There are valid genetically modified foods concerns, but those aren’t necessarily about the food itself, but rather about business models used by Monsanto, the world largest producer of genetically engineered seeds, and their aggressive tactics when it comes to their Roundup herbicide and accompanying seeds. It goes without saying that such practices should be discouraged, to say at least. But the worst thing about Monsanto is that their image has somehow melted into a whole GMO industry, which is of course not true. Monsanto doesn’t represent every GMO producer on the planet. In fact, that image could have been created on purpose, claims Forbes. They even go one step further, claiming that if you are anti-Monsanto, you should, in fact, support GMO foods. One thing should be clear, just because someone expresses support for genetically modified foods, it doesn’t automatically make them a Monsanto mouthpiece. The technology is neither good or bad, it is the way we use it that gives such results.
On the other hand, the benefits of genetically modified foods are numerous and well-established. There are countries that are heavily dependent on GM technology, like Countries that Produce the Most Genetically Modified Crops or Countries that Consume the Most Genetically Modified Foods. We have created a list of 10 examples of genetically modified foods with full explanations of their origin and impact each of them had on human lives. Read on below to find out how.
10. Sugar Beets
Like many other crops on our list, sugar beets have been genetically modified to be more resistant to herbicides, mainly Monsanto’s Roundup and to increase sugar amounts that can be produced from them. Some 50 percent of all sugar produced in the United States comes from sugar beets and a large portion of it is of GM variety. Not everybody is happy with this, so Hershey has replaced all beets’ sugar in their products with the one produced from sugar cane.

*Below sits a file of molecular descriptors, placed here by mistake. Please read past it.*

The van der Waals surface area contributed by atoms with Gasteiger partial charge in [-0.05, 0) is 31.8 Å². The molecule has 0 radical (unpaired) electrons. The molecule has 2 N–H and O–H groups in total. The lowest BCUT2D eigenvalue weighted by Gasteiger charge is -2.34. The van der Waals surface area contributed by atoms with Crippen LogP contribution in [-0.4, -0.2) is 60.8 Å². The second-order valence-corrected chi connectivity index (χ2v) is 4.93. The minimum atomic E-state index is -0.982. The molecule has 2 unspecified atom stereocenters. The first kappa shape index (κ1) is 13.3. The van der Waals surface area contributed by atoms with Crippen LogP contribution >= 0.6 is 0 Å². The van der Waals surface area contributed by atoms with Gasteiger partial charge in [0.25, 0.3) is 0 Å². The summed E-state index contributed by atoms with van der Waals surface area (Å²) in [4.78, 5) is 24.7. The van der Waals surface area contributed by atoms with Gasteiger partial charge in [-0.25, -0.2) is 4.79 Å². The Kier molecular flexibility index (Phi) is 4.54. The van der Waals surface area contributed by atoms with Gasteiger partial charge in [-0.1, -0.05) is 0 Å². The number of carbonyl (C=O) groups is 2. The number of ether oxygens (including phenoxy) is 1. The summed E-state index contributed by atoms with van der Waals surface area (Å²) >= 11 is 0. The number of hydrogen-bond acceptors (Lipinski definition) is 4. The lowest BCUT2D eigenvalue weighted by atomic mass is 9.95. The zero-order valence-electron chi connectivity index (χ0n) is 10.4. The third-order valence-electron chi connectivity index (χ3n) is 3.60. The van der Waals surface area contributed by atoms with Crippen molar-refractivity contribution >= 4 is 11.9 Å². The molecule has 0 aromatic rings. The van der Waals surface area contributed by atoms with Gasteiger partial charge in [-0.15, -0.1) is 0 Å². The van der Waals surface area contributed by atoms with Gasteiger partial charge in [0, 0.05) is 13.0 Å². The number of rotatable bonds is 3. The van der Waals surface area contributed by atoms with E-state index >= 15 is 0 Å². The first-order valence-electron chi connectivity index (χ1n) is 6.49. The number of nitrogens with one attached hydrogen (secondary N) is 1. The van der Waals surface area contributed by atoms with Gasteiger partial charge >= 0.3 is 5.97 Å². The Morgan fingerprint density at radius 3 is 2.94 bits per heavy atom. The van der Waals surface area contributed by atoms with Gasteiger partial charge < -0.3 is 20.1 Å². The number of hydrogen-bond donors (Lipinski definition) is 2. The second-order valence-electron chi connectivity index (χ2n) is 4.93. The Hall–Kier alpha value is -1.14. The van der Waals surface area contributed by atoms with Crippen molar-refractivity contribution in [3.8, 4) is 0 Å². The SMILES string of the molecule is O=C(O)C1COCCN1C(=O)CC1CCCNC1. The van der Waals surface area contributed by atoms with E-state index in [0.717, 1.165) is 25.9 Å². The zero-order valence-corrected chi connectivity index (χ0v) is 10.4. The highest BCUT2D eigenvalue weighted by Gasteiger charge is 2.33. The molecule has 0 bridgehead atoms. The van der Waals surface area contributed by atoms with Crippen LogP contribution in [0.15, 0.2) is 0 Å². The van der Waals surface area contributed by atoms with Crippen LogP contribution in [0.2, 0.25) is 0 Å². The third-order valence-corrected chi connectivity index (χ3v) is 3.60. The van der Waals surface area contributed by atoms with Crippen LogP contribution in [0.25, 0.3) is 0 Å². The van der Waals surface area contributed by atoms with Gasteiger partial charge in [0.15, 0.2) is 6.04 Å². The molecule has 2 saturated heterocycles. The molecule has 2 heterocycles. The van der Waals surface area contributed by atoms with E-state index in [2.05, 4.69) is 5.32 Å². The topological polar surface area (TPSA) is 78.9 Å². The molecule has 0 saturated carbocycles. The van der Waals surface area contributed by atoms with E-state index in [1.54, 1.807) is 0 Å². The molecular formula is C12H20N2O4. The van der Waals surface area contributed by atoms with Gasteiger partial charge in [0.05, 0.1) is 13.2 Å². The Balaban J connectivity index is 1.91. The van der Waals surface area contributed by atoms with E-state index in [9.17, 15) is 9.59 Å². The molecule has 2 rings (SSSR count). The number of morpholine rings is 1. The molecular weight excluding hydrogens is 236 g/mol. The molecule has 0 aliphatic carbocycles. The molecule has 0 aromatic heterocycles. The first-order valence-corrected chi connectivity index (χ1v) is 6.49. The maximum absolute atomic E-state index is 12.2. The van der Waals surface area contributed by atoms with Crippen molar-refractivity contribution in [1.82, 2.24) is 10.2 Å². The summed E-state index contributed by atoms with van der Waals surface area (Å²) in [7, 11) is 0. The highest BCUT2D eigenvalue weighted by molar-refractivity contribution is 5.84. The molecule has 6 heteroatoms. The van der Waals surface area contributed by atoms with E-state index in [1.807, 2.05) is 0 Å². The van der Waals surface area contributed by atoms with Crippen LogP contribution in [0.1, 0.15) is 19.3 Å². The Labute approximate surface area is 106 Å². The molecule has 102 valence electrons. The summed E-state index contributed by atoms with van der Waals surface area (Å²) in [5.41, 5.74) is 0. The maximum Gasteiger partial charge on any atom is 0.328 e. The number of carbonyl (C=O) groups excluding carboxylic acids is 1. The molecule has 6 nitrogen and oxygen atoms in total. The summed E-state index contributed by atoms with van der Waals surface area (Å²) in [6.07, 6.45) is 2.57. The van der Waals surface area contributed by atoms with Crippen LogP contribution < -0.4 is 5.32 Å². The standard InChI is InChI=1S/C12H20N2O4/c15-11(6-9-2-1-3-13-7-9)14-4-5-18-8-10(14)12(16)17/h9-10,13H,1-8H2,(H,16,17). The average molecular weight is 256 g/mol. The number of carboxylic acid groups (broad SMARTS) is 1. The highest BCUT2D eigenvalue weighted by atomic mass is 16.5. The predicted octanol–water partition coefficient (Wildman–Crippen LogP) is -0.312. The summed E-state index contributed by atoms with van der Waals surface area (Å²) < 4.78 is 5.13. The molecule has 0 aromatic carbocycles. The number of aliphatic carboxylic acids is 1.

In 2011, genetically modified corn was grown in 14 countries. GM corn comes in several varieties, herbicide-resistant corn, pesticide-producing corn, and drought-resistant corn. Each of these were developed for various regions, depending on the climate and pests presence.
Hawaii’s papaya industry was on the brink of annihilation in late the 1990s and early 2000s, with the ringspot virus causing a 50 percent decrease in production. Fortunately, the answer was found in genetically modified papaya resistant to the virus. It saved papaya farmers worldwide.
Genetically modified squash is only planted in the United States. It became commercially available in 1995. The genetic modification included higher virus resistance, mainly Squash mosaic virus, which were destroying as much as 80 percent of the harvest in the United States and Canada.
The potato is one of the most recent additions to the list of genetically modified crops. Its use has been approved by the FDA only in 2015. Designed by J. R. Simplot Company, genetically modified potatoes offer several advantages, like resistance to blackspot bruising and browning, and containing less asparagine. This is significant because asparagine turns into Acrylamide during frying, which is suspected to be cancerogenic. So far, the largest potato consumer in the United States, McDonald’s, has decided against using the GM potato, despite the J. R. Simplot claims that in their engineering they have only used genes that are already present in potato and haven’t introduced any of the foreign ones.